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Iod Confirms That Business Who Cares Wins

Monday, 26 January 2009

As companies across the region look to cut 'unnecessary' expenditure to help weather the recession, the Institute of Directors (IoD) in Yorkshire asks whether now could actually be the time for businesses to invest more in their workforce.

At the "Who Cares Wins" event, held last week at Leeds City Museum, Professor Adam Carey, head of nutrition at the British Olympic Association and Professor Alan White, the world's first Professor of Men's Health, demonstrated why companies should be as concerned about the health of their workforce as the balance sheet.

Professor White highlighted the potential health crisis faced by the region, particularly with regard to the health of the male workforce, with 43 percent in Yorkshire and the Humber reporting longstanding illness, compared with an average of 33 percent across England.

Professor Adam Carey presented attendees with some sobering statistics about the health of the working population and the effect that this has on a company's productivity: for example absenteeism currently costs the UK economy £3.5 billion a year, yet three quarters of these absences are avoidable.

Professor Carey also provided hard data which proved that good employee health is good for business, with companies implementing well-being programmes reporting a 45 percent decrease in sickness absence, an 18 percent decrease in staff turnover and an 8 percent increase in productivity. 

Claire Morley-Jones, chairman of the IoD in West Yorkshire comments: "Most of us have some idea that being overweight or drinking and eating too much of the wrong things has an impact on our health but I don't think that many people consider the effect it has on work performance.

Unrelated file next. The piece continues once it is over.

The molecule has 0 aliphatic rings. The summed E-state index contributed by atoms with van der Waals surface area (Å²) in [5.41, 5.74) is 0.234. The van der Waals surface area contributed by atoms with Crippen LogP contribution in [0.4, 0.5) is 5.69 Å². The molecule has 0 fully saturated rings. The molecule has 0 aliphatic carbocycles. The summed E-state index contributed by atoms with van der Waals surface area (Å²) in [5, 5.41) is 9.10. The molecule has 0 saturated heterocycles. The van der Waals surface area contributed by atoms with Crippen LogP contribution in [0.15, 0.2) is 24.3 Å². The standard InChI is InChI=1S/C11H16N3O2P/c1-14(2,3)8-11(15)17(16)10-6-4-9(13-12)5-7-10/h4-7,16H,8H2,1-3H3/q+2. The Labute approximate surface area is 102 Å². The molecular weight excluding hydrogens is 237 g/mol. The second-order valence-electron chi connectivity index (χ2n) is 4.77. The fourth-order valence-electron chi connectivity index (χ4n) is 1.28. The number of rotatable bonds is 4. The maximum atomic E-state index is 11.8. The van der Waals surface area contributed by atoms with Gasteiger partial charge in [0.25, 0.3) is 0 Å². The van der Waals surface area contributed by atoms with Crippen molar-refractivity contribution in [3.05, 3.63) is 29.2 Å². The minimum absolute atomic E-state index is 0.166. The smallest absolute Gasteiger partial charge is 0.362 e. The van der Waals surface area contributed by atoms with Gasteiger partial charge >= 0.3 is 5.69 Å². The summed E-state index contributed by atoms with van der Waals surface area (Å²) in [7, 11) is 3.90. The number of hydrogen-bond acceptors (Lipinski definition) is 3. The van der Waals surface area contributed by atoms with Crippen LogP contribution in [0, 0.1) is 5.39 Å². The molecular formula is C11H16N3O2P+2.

"This well-attended event highlighted the serious and often underestimated issues that an unhealthy workforce creates. It also clearly demonstrated the substantial benefits that investing in your employees' well-being can bring to the overall health of the company."

Adds Jane Riley, associate director of Public Health for Yorkshire and the Humber: "The Yorkshire and Humber region has some of the poorest health statistics, many of which are linked to our busy and pressured lifestyles which are likely to become increasingly stressful as a result of the economic downturn.  By encouraging business leaders in our region to invest in the health of their workforce, we hope to reverse these alarming trends." 



Notes to editors

The IoD (Institute of Directors) was founded in 1903 and obtained a Royal Charter in 1906. The IoD is a non-party political organisation with upwards of 52,000 members in the United Kingdom and overseas.  Membership includes directors from right across the business spectrum - from media to manufacturing, e-business to the public and voluntary sectors.  Members include CEOs of large corporations as well as entrepreneurial directors of start-up companies. 

The IoD offers a wide range of business services which include business centre facilities (including eleven UK regional centres [three in London, Reading, Bristol, Birmingham, Manchester, Leeds, Nottingham, Edinburgh and Belfast] and one each in Paris and Brussels), conferences, networking events, issues-led guides and literature, as well as free access to business information and advisory services and a comprehensive Information Centre.  The IoD places great emphasis on director development and has established a certified qualification for directors - Chartered Director - as well as running specific board-level and director-level training and individual career mentoring programmes.

In addition, the IoD provides an effective voice to represent the interests of its members to government and key opinion-formers at the highest levels.  These include ministers, constituency MPs, Select Committee members and senior civil servants. IoD policies and views are actively promoted to the national, regional and trade media. 

For further information, visit our website: www.iod.com